A guide to compile Parflow (Ubuntu only)

I assume that you already know what Parflow is, otherwise you would not read these lines.

Here I’m attempting to describe the steps but more importantly the tweeks one need to do under Ubuntu.

Before that, I should acknowledge this article which was my starting point.

1) Dependencies:

2) Installation of dependencies:


There are two options here:

  •  install it from the repositories: This is easy as doing sudo apt-get install tcl-dev and sudo apt-get install tk-dev. However later during pftools configuration you will run into few troubles.
  •  Compile Tcl from source and decide yourself where to put this. pftools will search for the tcl.h and libtcl.* files in the directories ${dir}/include and ${dir}/lib where ${dir} is either the directory provided with the option –with-TCL=${dir} or the usr and usr/local if you run configure without the option –with-TCL

Here I took the first approach. So I’ll come back on the troubles later below.


My recomendation is to get it from the repositories. If you are attempting to install it on a cluster there should be already somewhere where the libraries can find it. In my PC I had already installed it from the Ubuntu Software Center quite sometime ago. Doing so the mpi libraries will be installed somewhere that can be found and you dont have to provide any mpi paths.


After you extract the files you should go into the directory ../hypre-2.9.0b/src (in my case that was 2.9 version) and run ./configure. By default hypre enables mpi so this will configure hypre so that the installation files be under ../hypre-2.9.0b/src/hypre. Although in general its good not to mix the builds with the code but we keep things simple here. If you dont want mpi you need to add the option –without-MPI. After successfull completion of configure you can build by typing make all install. After this is completed you should see two non-empty folders: an include and a lib under  ../hypre-2.9.0b/src/hypre. You can also check by running make check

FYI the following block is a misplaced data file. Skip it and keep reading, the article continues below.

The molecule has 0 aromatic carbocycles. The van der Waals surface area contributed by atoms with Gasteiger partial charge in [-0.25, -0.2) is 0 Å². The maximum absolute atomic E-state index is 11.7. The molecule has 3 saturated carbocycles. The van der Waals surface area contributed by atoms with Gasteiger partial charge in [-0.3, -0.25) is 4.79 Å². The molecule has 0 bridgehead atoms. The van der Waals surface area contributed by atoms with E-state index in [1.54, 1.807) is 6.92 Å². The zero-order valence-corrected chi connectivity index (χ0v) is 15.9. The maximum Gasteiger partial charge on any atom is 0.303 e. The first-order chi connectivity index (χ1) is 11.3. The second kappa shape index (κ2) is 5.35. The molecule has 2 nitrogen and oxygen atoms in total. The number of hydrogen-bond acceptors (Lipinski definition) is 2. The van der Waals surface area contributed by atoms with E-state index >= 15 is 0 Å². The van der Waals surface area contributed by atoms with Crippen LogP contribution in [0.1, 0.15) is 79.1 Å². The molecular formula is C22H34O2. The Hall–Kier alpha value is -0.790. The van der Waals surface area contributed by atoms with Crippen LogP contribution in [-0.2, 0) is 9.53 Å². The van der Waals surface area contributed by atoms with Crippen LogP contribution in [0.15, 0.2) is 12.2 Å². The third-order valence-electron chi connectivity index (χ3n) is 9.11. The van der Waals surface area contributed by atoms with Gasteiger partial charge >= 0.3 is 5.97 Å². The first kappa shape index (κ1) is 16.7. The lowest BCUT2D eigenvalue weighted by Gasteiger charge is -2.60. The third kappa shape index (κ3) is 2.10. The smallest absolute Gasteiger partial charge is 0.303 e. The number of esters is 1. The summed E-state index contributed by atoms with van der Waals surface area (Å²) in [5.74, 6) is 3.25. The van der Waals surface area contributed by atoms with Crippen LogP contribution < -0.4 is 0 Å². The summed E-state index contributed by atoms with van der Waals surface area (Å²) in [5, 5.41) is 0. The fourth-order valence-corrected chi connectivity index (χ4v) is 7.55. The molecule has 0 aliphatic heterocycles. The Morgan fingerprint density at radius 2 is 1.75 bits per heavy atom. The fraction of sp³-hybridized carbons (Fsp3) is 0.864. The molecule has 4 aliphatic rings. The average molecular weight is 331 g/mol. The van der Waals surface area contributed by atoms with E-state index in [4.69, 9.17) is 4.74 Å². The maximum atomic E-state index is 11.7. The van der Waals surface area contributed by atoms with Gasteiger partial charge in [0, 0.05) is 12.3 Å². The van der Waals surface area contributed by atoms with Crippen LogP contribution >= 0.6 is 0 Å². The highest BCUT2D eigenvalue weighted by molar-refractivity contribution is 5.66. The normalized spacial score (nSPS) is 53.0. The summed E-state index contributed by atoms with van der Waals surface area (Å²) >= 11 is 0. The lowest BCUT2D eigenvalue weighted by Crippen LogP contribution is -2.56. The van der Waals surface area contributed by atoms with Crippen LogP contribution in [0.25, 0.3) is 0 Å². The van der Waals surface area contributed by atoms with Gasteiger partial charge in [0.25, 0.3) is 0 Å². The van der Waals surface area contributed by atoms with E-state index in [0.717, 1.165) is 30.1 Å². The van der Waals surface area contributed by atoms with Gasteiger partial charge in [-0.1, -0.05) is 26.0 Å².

In a similar fashion extract the files, enter the directory and run $ ./configure   –disable-silex. I had never problems with that and after a succesfull configuration the make all install will put the libraries and include files under the directory where you extracted silo, for example ../silo-4.7.2.

3) Installation of Parflow

Extract the zip file. Lets say this is the directory $ ../parflow.693. Go to pfsimulator cd pfsimulator. Run the configure command with the following options if you want clm and mpi

./configure –prefix=${HOME}/Downloads/PARFLOW/parflow.693 –enable-timing –with-clm –with-silo=${HOME}/Downloads/PARFLOW/silo-4.7.2 –with-hypre=${HOME}/Downloads/PARFLOW/hypre-2.9.0b/src/hypre –with-amps=mpi1

To keep things a bit organized I had extracted all individual libraries under the directory ${HOME}/Downloads/PARFLOW/.  The configure step went pretty smoothly in every attempt I have made so far.

Next to build parflow run $ make install. Under ubuntu you might get errors at the very end of the building process related to gfortran and m libraries. This is probably a bug in the configuration process and you need to edit manually the Makefile.config under the config folder. If your current directory is the ../pfsimulator do the following: $ gedit config/Makefile.config. Search for a line that starts with LDLIBS    = $(LDLIBS_EXTRA)  (Note this is a very long line).

-edits required in Makefile.config

In this line you may see a gfortran m. Change those to -lgfortran -lm. Further right on the same line you may see two -l -l.  Those probably are the -ls that where missing. Anyway now delete them. Keep going right you may see some gfortran and m that they apart from their -ls i.e. -l gfortran -l m. Remove the spaces between them.